Definition - What does Logic Analyzer mean?
A logic analyzer is an electronic instrument that is used to capture and display multiple signals from a digital system or circuit. This electronic laboratory test instrument is designed to evaluate and display signals from electronic circuits being tested in order to determine whether the circuit is working as designed and that there are no bugs. It works in much the same way as an oscilloscope but is capable of capturing multiple signals.
Techopedia explains Logic Analyzer
A logic analyzer, in its most basic of operations, captures, conditions, analyzes and then displays a series of digital events produced by a specific electronic device or circuit. Once captured, the data can be rendered as decoded traffic, state listings or even graphical images. Advanced versions can store previous data and then compare these to new data sets to bring further insight on the activities of the circuit or system being tested.
A logic analyzer also has advanced triggering capabilities, which are useful for visualizing the timing relationships present between the many different signals in a digital system.
Categories of a logical analyzer:
- PC-based – The logic analyzer hardware connects to a PC or other types of computers via a USB, Ethernet or serial port. The main function of the logic analyzer hardware is for data capture and signal conditioning, whereas all the analytics and special functions will be done on the software side.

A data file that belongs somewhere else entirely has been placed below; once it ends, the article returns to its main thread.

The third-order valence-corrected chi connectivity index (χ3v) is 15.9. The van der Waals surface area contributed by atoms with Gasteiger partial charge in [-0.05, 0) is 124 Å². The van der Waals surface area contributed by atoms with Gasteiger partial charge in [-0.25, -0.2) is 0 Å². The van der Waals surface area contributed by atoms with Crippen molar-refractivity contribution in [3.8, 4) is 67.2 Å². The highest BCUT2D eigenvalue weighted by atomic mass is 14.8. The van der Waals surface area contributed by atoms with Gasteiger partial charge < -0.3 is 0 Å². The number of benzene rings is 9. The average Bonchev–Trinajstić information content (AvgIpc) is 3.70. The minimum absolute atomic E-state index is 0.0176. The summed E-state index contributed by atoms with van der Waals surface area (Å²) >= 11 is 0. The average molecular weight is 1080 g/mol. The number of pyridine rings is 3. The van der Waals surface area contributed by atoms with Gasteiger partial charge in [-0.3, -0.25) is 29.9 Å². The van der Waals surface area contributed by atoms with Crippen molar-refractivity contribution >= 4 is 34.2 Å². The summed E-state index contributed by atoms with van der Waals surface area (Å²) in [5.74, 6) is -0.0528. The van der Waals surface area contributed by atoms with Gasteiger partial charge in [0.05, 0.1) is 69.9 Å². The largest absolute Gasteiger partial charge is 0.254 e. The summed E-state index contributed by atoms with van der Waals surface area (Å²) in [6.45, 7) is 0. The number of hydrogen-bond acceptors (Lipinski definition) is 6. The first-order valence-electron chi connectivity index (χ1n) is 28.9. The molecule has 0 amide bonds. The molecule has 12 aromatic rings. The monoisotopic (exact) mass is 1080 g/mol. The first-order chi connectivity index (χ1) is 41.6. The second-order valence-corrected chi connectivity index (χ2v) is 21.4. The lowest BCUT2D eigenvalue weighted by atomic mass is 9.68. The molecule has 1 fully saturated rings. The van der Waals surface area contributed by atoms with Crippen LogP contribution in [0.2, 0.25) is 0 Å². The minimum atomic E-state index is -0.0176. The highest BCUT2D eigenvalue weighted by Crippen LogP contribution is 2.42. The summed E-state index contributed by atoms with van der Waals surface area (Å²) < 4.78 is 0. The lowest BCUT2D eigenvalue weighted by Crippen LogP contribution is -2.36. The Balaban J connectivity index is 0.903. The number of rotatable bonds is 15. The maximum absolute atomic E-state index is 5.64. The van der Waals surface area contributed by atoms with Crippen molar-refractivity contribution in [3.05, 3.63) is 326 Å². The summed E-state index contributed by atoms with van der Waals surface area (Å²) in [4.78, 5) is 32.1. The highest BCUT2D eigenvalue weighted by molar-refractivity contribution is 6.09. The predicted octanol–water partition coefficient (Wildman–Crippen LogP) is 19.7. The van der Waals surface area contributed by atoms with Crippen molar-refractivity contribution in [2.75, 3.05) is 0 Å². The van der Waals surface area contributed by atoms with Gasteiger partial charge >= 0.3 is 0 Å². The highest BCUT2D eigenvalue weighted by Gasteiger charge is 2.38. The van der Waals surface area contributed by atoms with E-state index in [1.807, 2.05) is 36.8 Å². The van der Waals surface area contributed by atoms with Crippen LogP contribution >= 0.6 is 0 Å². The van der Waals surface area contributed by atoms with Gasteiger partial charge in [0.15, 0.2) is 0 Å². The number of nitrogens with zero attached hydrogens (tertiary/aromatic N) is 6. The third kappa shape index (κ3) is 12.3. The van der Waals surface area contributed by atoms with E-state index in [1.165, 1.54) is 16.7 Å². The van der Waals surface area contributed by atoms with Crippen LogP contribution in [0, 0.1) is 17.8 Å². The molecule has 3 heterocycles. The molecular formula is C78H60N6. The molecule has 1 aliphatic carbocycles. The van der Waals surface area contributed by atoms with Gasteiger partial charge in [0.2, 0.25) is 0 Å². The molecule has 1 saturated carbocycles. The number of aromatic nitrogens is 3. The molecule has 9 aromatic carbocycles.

- Portable – Also known as standalone logic analyzer, which integrates all of the components into a single package, it typically comes as is and is usually not upgradable compared to the modular logic analyzer, which can swap function modules, or to the PC-based one, which can have any number of functionality additions via software updates.
- Modular – This type is designed to have multiple module ports to add more channels and functionalities to the system. The chassis or frame is composed of the display, computer, controls and expansion slots for additional modules. This type of logic analyzer is typically more expensive than the other two types but can fill both roles because it is, in a way, portable since it is not bolted down and it can also be connected to a PC for additional software functionality.